Emily Crowe's Reviews > Behind the Beautiful Forevers: Life, Death, and Hope in a Mumbai Undercity

Behind the Beautiful Forevers by Katherine Boo
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Sep 03, 14

bookshelves: nonfiction
Read from February 24 to June 12, 2012

Holy cow--this book took me forever to finish. Perhaps if I'd been reading it other than the place where I was reading it, it would've taken significantly less time.

Which doesn't mean it wasn't a tremendously moving and thought-provoking piece of narrative nonfiction. It was. It's just nigh on impossible to imagine the world that Boo presents us, a world where lives are held so cheaply and religious conviction so dearly that a Hindu woman can reasonably choose to set herself on fire to frame her Muslim neighbors for her murder. Where corruption is not just a fact of life, but institutionalized, the warp and the woof of the civic fabric. Where children are hit by cars on the side of the road and left for dead because it's not convenient to help them, and where it behooves the police to rule their cause of death astuberculosis in their reports.

I honestly don't know what more I can say about it, other than it's appalling for me to sit in my middle class splendor and ponder the impossible conditions to which we abandon our fellow humans.

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Comments (showing 1-5 of 5) (5 new)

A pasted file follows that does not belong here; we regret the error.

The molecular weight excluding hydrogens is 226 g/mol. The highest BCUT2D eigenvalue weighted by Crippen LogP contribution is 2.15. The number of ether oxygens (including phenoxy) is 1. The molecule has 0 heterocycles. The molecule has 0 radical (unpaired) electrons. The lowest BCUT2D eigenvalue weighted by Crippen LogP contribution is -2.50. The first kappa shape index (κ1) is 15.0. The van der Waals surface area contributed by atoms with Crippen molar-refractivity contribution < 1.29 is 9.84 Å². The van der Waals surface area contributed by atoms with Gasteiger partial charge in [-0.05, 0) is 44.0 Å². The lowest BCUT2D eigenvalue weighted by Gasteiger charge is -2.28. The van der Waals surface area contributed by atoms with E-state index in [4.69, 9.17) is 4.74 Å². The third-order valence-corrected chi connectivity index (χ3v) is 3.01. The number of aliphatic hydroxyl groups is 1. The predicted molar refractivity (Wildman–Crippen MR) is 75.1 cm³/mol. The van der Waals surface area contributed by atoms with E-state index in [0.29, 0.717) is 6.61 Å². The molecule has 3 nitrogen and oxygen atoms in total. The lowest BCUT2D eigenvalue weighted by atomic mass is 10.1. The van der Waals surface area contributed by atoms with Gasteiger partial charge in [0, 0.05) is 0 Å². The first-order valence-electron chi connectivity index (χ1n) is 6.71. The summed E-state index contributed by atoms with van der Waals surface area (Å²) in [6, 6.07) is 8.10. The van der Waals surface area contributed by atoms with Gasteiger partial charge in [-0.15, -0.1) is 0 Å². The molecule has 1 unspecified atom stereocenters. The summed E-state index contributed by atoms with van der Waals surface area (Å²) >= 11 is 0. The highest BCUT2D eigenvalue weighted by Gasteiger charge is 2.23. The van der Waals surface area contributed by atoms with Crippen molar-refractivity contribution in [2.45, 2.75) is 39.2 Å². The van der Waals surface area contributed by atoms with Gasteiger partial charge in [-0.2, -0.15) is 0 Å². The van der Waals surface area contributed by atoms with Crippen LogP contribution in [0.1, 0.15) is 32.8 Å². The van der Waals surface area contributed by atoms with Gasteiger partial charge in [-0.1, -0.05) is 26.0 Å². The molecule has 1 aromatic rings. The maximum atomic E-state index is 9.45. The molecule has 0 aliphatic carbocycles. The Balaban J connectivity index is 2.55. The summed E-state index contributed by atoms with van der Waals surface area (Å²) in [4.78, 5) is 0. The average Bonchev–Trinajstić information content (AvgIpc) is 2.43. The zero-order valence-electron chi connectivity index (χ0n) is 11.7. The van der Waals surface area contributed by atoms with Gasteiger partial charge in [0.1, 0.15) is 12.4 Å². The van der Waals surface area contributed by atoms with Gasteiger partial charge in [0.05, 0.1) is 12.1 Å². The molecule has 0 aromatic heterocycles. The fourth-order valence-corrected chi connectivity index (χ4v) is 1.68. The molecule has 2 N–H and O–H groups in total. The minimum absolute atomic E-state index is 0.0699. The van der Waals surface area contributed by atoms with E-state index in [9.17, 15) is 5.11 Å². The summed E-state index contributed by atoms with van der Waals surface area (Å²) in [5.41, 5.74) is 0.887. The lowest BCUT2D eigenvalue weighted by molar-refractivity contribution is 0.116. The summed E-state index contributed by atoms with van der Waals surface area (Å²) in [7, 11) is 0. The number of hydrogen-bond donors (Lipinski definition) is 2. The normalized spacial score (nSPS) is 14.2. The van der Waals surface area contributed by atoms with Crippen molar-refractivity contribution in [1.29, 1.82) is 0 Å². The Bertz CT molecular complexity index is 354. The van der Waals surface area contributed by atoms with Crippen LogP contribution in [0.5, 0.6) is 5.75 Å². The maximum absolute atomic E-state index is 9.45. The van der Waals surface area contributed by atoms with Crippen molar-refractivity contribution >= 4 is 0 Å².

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message 1: by Cyd (new) - added it

Cyd It's a much more lighthearted scene but in The Coroner's Lunch, Colin Cotterill's main character gets into something of an argument with a judge who wants him to rule the cause of death of a fisherman who was rammed and cut in half by a military launch as "heart attack". Because after all he wasn't a young man and being hit by the launch may have been very surprising.


message 2: by Jennifer (new)

Jennifer J. Evison told me last week that a little first world guilt is a very good thing. I am inclined to agree and I've been hungry to read this book - thanks for the review!


Cynthia Great review. I struggled to finish this book, not because it wasn't worth finishing, but because it was so painful and upsetting to read.


message 4: by Donna R (new)

Donna R I'm smiling a the first words of your review - Indian cows are indeed holy!


Emily Crowe Donna wrote: "I'm smiling a the first words of your review - Indian cows are indeed holy!"

I wish I had thought of that pun, but alas, I didn't. :)


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